More specifically, the report detailed CMS’ long-awaited implementation of the ASP─AMP pricing substitution policy, where CMS substitutes 103 percent of AMP for 106 percent of ASP when a product’s ASP exceeds its AMP by five percent in two consecutive quarters immediately before the current pricing quarter, or in three of the four immediately prior quarters. The report also addressed potential effects that lowering reimbursement amounts for these drugs would have on Medicare expenditures.
In the Calendar Year 2013 Medicare Physician Fee Schedule, CMS finalized its proposal for the ASP─AMP substitution policy. CMS applied the AMP threshold only for products with complete AMP data (i.e., AMP is calculated on the same, full set of National Drug Codes from which the corresponding ASP is calculated); price substitutions triggered by the AMP threshold last for one quarter. If the AMP threshold continues to be exceeded in the ensuing quarter, the price substitution will be applied again and will be reassessed on a quarterly basis. This policy has been in effect since November 2012, with implementation starting in April 2013; however, CMS never released public information on the implementation of the price substitutions.
In Q2 2013, CMS applied the price substitution to eight Part B products, and in Q3 2013, applied the price substitution to three of the same products where the price substitution was implemented in the previous quarter. The pricing substitutions made in Q2 and Q3 of 2013 yielded $819,000 in Medicare Part B savings. In the current quarter, nine Part B products are subject to the ASP-AMP price substitution.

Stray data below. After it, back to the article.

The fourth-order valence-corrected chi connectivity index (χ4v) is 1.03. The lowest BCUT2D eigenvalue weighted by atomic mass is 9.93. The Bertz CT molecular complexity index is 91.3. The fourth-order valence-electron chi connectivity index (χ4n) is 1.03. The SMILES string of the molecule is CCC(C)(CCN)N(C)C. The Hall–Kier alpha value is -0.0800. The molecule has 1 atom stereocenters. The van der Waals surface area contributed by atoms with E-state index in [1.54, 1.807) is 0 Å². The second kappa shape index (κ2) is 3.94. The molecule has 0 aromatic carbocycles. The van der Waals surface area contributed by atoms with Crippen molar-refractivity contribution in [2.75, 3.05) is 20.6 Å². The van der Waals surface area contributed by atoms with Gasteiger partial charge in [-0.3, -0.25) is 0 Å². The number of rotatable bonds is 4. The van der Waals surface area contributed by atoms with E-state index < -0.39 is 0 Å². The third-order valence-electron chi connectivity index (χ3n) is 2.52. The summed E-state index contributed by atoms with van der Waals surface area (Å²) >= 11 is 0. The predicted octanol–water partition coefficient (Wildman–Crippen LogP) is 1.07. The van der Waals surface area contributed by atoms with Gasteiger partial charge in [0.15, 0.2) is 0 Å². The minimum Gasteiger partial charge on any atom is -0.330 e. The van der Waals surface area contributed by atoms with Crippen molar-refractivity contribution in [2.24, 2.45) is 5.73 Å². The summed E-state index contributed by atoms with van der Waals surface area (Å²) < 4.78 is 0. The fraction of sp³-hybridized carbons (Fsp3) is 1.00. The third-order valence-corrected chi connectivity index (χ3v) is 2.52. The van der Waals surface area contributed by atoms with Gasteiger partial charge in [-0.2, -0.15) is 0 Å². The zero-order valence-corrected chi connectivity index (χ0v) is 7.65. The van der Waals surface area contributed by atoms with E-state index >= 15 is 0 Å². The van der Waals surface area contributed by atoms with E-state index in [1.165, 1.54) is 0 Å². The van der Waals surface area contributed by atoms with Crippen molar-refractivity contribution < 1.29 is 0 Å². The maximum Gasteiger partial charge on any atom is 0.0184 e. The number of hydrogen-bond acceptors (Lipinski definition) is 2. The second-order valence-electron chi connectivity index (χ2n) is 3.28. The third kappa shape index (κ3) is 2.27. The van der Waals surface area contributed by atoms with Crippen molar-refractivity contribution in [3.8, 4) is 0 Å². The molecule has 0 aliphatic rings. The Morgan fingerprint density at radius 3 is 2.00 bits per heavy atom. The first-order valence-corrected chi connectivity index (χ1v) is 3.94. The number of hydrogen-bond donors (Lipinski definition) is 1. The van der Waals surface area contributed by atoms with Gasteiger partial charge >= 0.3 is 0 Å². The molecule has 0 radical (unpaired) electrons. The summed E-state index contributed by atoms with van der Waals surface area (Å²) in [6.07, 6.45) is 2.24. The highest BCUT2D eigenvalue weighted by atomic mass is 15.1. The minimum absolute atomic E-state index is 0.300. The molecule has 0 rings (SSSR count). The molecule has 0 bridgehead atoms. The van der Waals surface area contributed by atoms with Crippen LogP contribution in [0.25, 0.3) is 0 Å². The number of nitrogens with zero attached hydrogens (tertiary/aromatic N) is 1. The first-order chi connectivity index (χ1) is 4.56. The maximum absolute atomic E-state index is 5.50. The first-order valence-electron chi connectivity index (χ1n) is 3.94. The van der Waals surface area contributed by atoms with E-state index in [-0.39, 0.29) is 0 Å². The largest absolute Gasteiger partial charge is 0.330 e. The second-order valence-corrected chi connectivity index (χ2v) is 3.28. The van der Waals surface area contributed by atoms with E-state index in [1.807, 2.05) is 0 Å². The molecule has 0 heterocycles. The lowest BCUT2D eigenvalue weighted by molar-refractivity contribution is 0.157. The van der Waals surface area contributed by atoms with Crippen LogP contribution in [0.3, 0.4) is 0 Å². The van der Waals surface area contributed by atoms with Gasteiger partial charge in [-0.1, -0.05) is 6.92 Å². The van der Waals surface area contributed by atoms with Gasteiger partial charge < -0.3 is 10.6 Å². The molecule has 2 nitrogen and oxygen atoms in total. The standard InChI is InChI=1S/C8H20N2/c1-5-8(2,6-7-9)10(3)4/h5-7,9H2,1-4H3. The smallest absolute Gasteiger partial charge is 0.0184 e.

While CMS did not publicly announce the implementation of the price substitution policy, manufacturers are made aware if they have a product that is subject to the pricing change, before the substitution takes place. Moreover, AMP-based payment substitutions are noted in CMS’ quarterly ASP files, although without the exact amounts of the payments.
Further, this move reinforces CMS’ commitment to refining Medicare Part B drug payments, on the heels of MedPAC’s least costly alternative (LCA) policy discussion and Part B drug payments at their most recent meeting.
Noting additional savings that could be obtained through the price substitution policy, OIG recommended to: It is unlikely that CMS will concur with the OIG’s recommendations, given that the OIG has made the same recommendations to CMS consistently over the years and CMS has never agreed.
- Expand the price substitution policy to include drug codes with complete AMP data in a single quarter; and
- Expand the price substitution policy to include drug codes with partial AMP data.
View the full OIG release.
View Avalere’s recent story on MedPAC’s LCA policy discussion.